Three applications on the part of the school were passed only on the Chairman’s casting vote and the ‘Very Special Circumstances’ cited were to do with the need for educational facilities; this seems difficult to justify in light of the fact that the school is a fee-paying school which will not provide additional school places to the local community. The sum of £1,352,000 was requested from Kings School to provide additional school places for the children who will inhabit the new homes in the planning application, but Kings School offered less than half that amount (£550,000) and this figure has been accepted by the council.

 

Vale Royal District

Some good news from Vale Royal. An application to build 184 homes on greenfield site at Darnhall, which had previously been approved by the Inspector at appeal, was refused by the Secretary of State for Communities and Local Government, and further appeals were also disallowed. Despite the fact that the developer attempted to make the development more attractive by increasing the proportion of affordable housing in the development, and to employ local builders, the grounds for refusal were:

  • The extra affordable houses were not a significant increase especially as the development would spoil the rural aspect.
  • The use of local builders was unenforceable.
  • The development was not on the area for development in the neighbourhood plan (NP)
  • CWAC already had more than a 5 year housing supply.

This judgment makes encouraging reading for all those involved in neighbourhood planning in their own areas.

 

Warrington District

Warrington was designated a New Town in 1968. Both brownfield and undeveloped farmland were used. Some farmland in South Warrington was not used but could not be returned to the Green Belt at the Unitary Development Plan (UDP). The UDP Inspector did not put land at Peel Hall back into the Green Belt either. Since then these pieces of land were protected by a Regional Policy of regenerating city and town centres, and “brownfield before greenfield”.

The Core strategy report in 2014 had a annual figure of 500 new homes p.a. between 2006 and 2027. This and other issues were challenged in the High Court and the Council was supported on 6 of the 9 issues but it went against the Council on the housing figures. The council began to revise the figures so that they were on line with the ruling, and government policy.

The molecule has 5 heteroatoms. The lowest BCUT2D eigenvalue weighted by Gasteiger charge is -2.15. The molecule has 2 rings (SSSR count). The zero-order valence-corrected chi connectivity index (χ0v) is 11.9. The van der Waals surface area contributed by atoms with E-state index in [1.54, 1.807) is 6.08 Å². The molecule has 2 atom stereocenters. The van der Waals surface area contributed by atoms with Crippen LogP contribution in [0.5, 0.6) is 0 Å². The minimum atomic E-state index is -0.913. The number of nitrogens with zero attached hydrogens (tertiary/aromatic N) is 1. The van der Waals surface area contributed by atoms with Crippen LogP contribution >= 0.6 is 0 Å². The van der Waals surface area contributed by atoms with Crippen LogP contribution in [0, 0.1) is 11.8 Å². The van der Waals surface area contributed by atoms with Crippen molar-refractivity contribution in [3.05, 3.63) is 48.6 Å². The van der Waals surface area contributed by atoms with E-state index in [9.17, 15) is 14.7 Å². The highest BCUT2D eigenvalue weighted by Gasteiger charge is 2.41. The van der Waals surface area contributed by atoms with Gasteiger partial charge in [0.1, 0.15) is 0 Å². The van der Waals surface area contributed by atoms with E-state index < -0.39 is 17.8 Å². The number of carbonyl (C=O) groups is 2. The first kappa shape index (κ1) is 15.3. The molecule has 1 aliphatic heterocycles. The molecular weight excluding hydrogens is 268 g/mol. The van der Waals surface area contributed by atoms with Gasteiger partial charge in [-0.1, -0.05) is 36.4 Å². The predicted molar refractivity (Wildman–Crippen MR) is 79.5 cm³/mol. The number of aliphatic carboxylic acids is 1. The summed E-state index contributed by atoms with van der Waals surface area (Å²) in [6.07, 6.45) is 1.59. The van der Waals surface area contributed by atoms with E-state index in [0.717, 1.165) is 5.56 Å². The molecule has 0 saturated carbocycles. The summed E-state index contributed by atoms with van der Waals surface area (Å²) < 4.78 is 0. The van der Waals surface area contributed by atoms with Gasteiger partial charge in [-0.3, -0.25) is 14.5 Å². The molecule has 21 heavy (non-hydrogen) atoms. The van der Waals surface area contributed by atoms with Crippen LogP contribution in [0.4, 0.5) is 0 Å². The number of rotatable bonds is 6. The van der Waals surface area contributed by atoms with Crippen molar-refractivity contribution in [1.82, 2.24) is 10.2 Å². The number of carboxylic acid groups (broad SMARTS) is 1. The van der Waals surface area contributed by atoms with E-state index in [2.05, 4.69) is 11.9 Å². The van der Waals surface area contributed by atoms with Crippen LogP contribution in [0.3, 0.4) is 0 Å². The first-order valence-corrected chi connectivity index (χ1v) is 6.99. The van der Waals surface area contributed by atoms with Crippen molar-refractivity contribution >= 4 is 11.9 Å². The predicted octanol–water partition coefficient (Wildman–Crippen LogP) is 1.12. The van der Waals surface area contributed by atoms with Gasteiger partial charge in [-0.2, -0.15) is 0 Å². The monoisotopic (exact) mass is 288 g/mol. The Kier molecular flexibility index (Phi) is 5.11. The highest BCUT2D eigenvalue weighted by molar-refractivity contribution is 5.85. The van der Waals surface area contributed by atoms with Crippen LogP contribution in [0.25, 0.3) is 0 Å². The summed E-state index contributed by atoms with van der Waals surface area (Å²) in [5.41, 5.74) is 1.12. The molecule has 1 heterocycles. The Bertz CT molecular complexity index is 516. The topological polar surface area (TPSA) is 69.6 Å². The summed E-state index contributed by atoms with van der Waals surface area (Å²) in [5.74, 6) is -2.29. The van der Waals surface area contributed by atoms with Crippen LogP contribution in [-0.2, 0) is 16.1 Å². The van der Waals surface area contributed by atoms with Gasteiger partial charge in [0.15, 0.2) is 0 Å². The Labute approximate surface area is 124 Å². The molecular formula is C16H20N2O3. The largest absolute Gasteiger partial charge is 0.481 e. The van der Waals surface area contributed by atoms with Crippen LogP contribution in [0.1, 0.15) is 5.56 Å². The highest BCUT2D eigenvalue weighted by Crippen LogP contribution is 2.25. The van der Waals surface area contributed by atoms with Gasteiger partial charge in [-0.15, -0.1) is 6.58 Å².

This has produced a range of figures depending also on employment needs. These higher figures and housing land availability will soon be the subject of a consultation so look at the Planning Policy section on the Council website as well as information in the press.

We have a planning application ongoing for Peel Hall. Consultations by the Homes and Communities Agency or HCA, have started on land in South Warrington, in the Appleton area and Grappenhall Heys. If you have any comments on these please contact CPRE Cheshire Branch Office.

HS2 proposals through Warrington are still there, statement expected on the route by the end of November.

 

The Wirral Society

Wirral Borough will soon be part of the Liverpool City Region: the impact on planning matters in the borough is not yet known. It is possible that all planning decisions will need to be signed off by the elected Mayor of the City Region.

The Local Plan is still in progress and it may be many months before it is finalised, even if the process is not further delayed owing to changes resulting from the Borough’s inclusion in Liverpool City Region. The Society recently responded to another consultation on housing numbers to inform the Strategic Housing Market Assessment (SHMA) and Strategic Housing Land Availability Assessment (SHLAA). The Society employed Jackie Copley (Lancashire Branch’s Planning Officer) to assist them in responding to this consultation within a very tight timetable.

Readers will be familiar with the ongoing 15-year-long saga of the Hoylake Golf Resort. Developers have now begun to show an interest in the plans now that the council is “proposing” enabling housing on the site (which is in the Green Belt). Local pressure led to this issue being featured on Open Country (see p.8), and Andrew Needham outlined the planning issues and constraints that are relevant to Green Belt land. The revised Flood Risk map recently released by the Environment Agency highlights new risks to the area from flooding, and the development is also opposed on the grounds of the loss of Green Belt land, good agricultural land, wildlife habitats and the fact that golf as a sport is no longer as popular as it used to be.

The Society has also responded to the proposal to build a new fire station on Green Belt land at Saughall Massie, to replace the current station situated one mile away, from which the Fire Service has been working for the past 18 months. The ‘Very Special Circumstances’ cited include the fact that “the building has been designed to fit into the Green Belt”!

Over the (planning) border in Cheshire West and Chester, the planning committee approved an application for Vauxhall Sports Club to build 50 new affordable homes in order to provide funds to keep the club open and allow it to redevlop. In line with the Kings School application, the Secretary of State declined to call in the application despite the many concerns about the plans, and the detrimental impact on the openness of the Green Belt.

Neil Parry, Green Belt Co-ordinator, the Wirral Society

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Misty sunrise over the Trent and Mersey Canal, Middlewich